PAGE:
The terms Hybrid Cloud and Multi-Cloud have become part of the lexicon for today’s modern information technology professionals. Some vendors even use the combined term of hybrid multi-cloud. But what do those definitions mean, and how should we use them with respect to applications and services across IT?
It’s clear from the conversation shown on the right that there’s some confusion and disagreement about our definitions of hybrid/multi in a cloud context and where we’ll see the industry head. Let’s start by addressing the use of these terms.
As highlighted in this post from two years ago, we define hybrid as a solution built from two disparate technology types. Initially, we may have thought of hybrid as combining on-premises and public cloud infrastructure. In the early days of cloud (around 2010), we talked a lot about cloud-bursting – moving excess demand to the cloud dynamically. The degree to which this capability was both possible and exploited is debatable.
The hybrid model provides something we couldn’t do with just one of the individual components. For example, a model that keeps most data on-premises and runs compute tasks in the public cloud provides data sovereignty while benefiting from the constant improvements in public cloud compute infrastructure (like access to GPUs). Hybrid could also be used for dynamic workload management, as we discussed in this post on Datrium Automatrix.
We can extend the hybrid model further as we see more SaaS applications built to process data from traditional sources. Where SaaS might have been seen as a platform for business and operational tasks (think Salesforce and Office 365), we increasingly observe more complex solutions emerging like Snowflake, FaunaDB and the new Portworx Data Services. These platforms are SaaS but integrate directly into either on-premises or public cloud platforms and specifically address the definition of hybrid – building something from multiple components that creates a new solution not possible with only either of the original parts.
Multi-cloud is a little easier to define and generally refers to the use of multiple services of a similar type. For example, using multiple public cloud providers or multiple SaaS platforms. The most apparent use-case here is to provide resiliency in case one cloud has an issue; another scenario is using multiple clouds because one offers differentiated or better services than another. This differentiation could be technical, operational, or based on cost.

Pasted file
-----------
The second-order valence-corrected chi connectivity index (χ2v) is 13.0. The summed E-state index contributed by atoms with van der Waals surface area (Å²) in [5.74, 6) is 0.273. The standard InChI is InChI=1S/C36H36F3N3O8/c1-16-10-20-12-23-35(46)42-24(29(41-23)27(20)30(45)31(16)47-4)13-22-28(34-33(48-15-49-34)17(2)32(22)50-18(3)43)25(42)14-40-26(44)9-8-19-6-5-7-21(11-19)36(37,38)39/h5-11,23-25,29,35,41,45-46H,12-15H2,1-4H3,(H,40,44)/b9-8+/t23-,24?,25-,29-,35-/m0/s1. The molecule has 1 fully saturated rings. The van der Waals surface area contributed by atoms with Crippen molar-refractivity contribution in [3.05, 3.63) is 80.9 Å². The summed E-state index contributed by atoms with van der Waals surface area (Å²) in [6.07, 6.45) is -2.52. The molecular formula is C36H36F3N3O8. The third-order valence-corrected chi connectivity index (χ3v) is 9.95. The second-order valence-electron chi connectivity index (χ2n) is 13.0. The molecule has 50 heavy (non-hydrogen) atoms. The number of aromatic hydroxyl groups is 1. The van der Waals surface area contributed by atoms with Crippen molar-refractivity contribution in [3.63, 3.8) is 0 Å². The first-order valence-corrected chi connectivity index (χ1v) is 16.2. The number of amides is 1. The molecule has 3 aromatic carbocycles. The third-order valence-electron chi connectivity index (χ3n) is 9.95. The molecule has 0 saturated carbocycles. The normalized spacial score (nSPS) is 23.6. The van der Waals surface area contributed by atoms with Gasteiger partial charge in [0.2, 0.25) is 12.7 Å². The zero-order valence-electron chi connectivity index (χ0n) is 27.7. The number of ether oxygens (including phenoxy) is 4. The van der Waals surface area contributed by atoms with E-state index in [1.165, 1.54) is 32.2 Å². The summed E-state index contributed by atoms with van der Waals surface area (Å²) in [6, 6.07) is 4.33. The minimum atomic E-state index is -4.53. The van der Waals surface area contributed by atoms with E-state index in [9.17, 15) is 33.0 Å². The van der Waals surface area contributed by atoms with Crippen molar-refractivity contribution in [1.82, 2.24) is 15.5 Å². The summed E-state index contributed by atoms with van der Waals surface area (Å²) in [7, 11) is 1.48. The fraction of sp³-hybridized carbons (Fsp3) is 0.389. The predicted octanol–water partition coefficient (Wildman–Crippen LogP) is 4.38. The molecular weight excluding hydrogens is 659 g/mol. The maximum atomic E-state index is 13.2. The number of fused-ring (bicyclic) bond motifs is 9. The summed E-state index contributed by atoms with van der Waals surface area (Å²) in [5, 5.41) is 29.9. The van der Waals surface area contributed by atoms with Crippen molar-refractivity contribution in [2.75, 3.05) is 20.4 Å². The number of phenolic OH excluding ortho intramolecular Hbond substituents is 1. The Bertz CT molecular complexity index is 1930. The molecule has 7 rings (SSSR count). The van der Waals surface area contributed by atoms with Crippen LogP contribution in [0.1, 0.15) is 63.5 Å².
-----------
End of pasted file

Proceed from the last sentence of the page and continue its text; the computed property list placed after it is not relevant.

Implementing a multi-cloud strategy doesn’t have to mean combining those services or interweaving solutions across them. We can simply pick and choose our requirements and use cloud services as required.
In today’s market, the implementation specifics of each cloud provider make it challenging to combine clouds together in a meaningful way. Some of these challenges are technical, some are operational (like security and data protection), and some are by cloud design (like egress charges). Vendors have little to gain by allowing the free movement of applications and data to their competitors. Data inertia also introduces issues, as does data consistency.
Over time, we will see some of the integration challenges being addressed. VMware’s Project Ensemble is one example; Rancher is another. NetApp’s Data Fabric strategy also aims to harmonise some of these disparities.
Let’s clear up one final definition. Cloud-native application design is already well-defined. This Wikipedia page says it all. We generally think cloud-native apps are built for resiliency on top of unreliable cloud infrastructure, although this concept seems outdated with the current levels of cloud maturity. Perhaps we should be thinking more of scalable and dynamic as the watchwords of cloud-native apps.
What about cloud-native services? Traditional IT vendors have developed platforms that run on top of public cloud infrastructure. These solutions use features like virtual instances, Kubernetes clusters and serverless to deliver cloud-based products. Some of these solutions (like Druva and Clumio) are cloud-native in the sense that they use cloud-based services that aren’t available on-premises or use a very specific cloud feature that would require re-coding to use elsewhere.